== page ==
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I came across the fact that the rank of a $n \times n$-matrix A with $A^2=0$ is at most $\frac{n}{2}$. The easiest way to proof this is using the inequality $\operatorname{rank}(A)+\operatorname{rank}(B)-n\leqslant\operatorname{rank}(AB)$. With $A=B$ and $A^2=0$, this immediately yields $\operatorname{rank}(A)\leqslant\frac{n}{2}$

Can this result be generalized? What is the upper bound for the rank of a $n\times n$-matrix $A$ with the property $A^k=0$?

Additional question : Is the above bound for $k = 2$ sharp? In other words, is there a $n \times n$ matrix $A$ with $\operatorname{rank}\left\lfloor\frac{n}{2}\right\rfloor$ and $A^2=0\;\forall n\in\mathbb N$?

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4 Answers 4

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The inequality generalises easily to $$ \sum_{j=1}^k\mbox{rank}(A_j)\leq \mbox{rank}\left(\prod_{j=1}^k A_j\right)+n(k-1). $$ In particular, if $A^k=0$, $\mbox{rank}(A)\leq \frac{n(k-1)}{k}$.

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Suppose $A$ is an element of $M_n(\mathbb{C})$. By Jordan form, if $A^k=0$, we have: (i) all eigenvalue are $0$; (ii) each Jordan block of $A$ has at most $k-1$ entries of $1$. To obtain the maximal value of $\operatorname{rank}(A)$, we consider the case of minimal number of Jordan blocks. The minimal number of Jordan blocks is equal to $\frac{n}{k}$ if $k$ divides $n$ and $\left\lfloor\frac{n}{k}\right\rfloor+1$ if $k$ doesn't divide $n$ (where $\lfloor x\rfloor$ is the unique integer such that $x\leqslant\lfloor x\rfloor<x+1$). Hence the maximal rank is equal to $n-\frac{n}{k}$ if $k$ divides $n$, and $n-\left\lfloor\frac{n}{k}\right\rfloor-1$ if $k$ doesn't divide $n$ . This can also be written as$$\operatorname{rank}(A)\leqslant\left\lfloor\frac{n(k-1)}{k}\right\rfloor.$$

This proves Jonas's inequality, plus that the equality is obtainable (by choosing $A=\begin{pmatrix}D_1&\dots&\dots&\dots&0\\0&\dots&\dots&\dots&0\\\dots&\dots&\dots&\dots&\dots\\0&\dots&\dots&D_k&0\\0&\dots&\dots&\dots&E\end{pmatrix}$ where $D_i=\begin{pmatrix}0&1&\dots&0\\0&0&\dots&0\\0&0&\dots&1\\0&0&\dots&0\end{pmatrix}$ of size $k$ and $E=\begin{pmatrix}0&1&\dots&0\\0&0&\dots&0\\0&0&\dots&1\\0&0&\dots&0\end{pmatrix}$ of size $n(\mathrm{mod}k)$).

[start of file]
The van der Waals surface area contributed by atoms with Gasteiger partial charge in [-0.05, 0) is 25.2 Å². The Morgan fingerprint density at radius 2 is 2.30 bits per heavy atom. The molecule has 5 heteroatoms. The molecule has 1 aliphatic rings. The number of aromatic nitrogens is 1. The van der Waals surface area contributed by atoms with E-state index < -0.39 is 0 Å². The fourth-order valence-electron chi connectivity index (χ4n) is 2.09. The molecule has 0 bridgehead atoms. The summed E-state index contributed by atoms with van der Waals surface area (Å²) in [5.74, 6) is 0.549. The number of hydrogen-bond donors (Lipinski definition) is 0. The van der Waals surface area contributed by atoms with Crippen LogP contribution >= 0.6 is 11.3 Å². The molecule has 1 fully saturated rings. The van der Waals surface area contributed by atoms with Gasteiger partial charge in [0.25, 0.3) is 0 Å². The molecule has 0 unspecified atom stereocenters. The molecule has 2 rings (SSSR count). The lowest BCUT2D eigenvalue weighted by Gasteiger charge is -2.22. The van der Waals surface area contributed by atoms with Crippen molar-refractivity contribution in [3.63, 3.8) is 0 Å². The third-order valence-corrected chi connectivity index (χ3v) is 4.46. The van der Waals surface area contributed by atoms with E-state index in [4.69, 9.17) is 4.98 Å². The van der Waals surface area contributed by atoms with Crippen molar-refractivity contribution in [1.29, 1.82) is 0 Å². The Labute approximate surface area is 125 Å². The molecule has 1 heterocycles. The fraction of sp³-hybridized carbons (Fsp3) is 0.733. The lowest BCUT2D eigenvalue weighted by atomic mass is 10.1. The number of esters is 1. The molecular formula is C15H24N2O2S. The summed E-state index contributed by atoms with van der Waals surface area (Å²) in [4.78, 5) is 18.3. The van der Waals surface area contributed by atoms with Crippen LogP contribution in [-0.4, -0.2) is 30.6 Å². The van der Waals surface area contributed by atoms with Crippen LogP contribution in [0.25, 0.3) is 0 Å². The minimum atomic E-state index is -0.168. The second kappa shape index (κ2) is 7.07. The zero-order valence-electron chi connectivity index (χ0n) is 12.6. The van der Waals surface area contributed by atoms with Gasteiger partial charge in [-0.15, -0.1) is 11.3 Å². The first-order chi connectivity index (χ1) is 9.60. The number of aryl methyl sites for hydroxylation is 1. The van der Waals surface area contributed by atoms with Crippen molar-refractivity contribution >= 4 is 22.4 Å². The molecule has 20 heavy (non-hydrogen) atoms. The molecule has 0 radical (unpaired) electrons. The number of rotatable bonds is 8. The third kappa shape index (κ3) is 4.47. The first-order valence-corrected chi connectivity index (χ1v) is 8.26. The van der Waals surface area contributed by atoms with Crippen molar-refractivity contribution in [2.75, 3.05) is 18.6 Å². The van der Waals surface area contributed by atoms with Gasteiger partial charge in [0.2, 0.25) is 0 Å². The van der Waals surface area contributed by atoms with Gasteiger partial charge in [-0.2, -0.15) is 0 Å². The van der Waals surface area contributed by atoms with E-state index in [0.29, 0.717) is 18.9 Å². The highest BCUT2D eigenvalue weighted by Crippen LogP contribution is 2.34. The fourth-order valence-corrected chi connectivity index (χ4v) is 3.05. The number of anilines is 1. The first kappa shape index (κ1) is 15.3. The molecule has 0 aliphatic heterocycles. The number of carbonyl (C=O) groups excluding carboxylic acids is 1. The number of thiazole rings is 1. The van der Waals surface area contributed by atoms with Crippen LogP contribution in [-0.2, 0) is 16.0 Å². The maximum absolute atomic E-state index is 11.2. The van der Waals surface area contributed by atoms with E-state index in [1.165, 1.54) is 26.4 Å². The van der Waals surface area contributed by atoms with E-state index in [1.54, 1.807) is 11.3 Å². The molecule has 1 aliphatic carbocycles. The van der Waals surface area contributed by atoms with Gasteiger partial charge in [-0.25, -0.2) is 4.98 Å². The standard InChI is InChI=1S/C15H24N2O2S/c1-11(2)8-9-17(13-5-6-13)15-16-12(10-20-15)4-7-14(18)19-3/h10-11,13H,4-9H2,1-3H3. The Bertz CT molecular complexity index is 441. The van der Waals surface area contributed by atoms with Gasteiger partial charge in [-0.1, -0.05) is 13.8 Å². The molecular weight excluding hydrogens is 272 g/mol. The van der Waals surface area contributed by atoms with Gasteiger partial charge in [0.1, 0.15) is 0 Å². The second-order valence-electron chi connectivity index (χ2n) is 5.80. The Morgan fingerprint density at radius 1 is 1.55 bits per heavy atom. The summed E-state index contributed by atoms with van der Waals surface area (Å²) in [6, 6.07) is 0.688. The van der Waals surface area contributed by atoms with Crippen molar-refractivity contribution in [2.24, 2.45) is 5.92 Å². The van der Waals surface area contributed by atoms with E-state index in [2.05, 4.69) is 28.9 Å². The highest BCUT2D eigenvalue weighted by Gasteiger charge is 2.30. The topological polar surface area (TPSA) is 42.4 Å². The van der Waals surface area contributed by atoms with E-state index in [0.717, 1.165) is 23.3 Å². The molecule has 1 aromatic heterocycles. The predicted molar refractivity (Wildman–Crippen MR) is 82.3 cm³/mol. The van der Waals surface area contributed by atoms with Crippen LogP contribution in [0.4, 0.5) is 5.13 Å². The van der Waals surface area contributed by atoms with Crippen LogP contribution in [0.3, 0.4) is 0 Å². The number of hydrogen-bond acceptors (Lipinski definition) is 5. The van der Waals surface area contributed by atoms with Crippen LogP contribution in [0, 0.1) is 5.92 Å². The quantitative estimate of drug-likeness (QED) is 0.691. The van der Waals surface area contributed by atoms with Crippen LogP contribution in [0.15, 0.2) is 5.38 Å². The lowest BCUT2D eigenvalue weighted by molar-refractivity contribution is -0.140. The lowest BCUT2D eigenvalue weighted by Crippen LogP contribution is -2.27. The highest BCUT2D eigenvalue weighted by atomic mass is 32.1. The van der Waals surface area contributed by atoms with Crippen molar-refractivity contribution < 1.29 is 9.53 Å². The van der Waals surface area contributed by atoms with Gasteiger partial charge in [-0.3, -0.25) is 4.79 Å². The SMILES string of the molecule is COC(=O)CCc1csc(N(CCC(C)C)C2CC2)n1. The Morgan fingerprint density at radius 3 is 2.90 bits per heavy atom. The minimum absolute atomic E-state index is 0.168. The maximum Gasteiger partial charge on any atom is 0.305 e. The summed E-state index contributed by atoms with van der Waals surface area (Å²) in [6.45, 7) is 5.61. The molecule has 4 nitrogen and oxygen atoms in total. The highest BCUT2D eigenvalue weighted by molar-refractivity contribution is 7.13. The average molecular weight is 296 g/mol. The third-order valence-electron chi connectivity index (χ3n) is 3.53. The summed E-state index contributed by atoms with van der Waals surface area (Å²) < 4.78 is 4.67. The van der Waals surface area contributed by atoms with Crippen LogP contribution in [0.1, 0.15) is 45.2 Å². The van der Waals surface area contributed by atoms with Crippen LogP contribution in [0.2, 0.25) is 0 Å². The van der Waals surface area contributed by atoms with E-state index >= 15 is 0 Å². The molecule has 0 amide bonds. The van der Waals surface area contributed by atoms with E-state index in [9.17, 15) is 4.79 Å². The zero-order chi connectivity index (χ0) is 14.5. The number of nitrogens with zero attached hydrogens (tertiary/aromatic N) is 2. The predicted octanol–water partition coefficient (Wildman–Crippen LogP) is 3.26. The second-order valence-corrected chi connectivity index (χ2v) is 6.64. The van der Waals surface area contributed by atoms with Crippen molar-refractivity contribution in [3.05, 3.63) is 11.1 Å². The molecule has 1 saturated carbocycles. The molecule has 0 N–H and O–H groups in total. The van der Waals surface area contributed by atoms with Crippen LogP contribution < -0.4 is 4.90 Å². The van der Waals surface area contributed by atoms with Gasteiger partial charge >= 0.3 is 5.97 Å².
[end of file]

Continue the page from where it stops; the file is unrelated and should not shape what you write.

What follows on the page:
If the existence of Jordan form is not assured, the above construction shows that the equality is obtainable, assuming the inequality.

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  • $\begingroup$ So, the generalized bound is also sharp. $\endgroup$
    – Peter
    Commented Jul 10, 2014 at 11:26
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    $\begingroup$ Yes, sharp indeed $\endgroup$ Commented Jul 10, 2014 at 11:41
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Well, the matrix $$\begin{bmatrix}0&I\\0&0\end{bmatrix}$$ is nilpotent (zeros are $k\times k$, zero matrices, $I$ is a $k\times k$ identity matrix) it is of size $2k$ and has a rank of $k$.

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    $\begingroup$ I don't know, does it? Calculate $A^2$, it's not hard. $\endgroup$
    – 5xum
    Commented Jul 10, 2014 at 10:02
  • $\begingroup$ $A^2=0$ does indeed hold and to cover the case of odd n, we can add a zero-column and a zero-row. $\endgroup$
    – Peter
    Commented Jul 10, 2014 at 10:54
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I'm not sure that the given inequality is the easiest proof. Indeed, $A^2=0\iff \operatorname{im}A\subset \ker A$ and with the rank-nullity theorem we find the desired result. This bound is sharp: let $n=2p$ and let $(e_1,\ldots,e_n)$ a basis and define $A$ by $$A e_k=0,\quad 1\le k\le p$$ and $$A e_k=e_{n+1-k},\quad p+1\le k\le n$$ then we see that $A^2=0$ and that $\operatorname{rank}A=p=\frac n2$.

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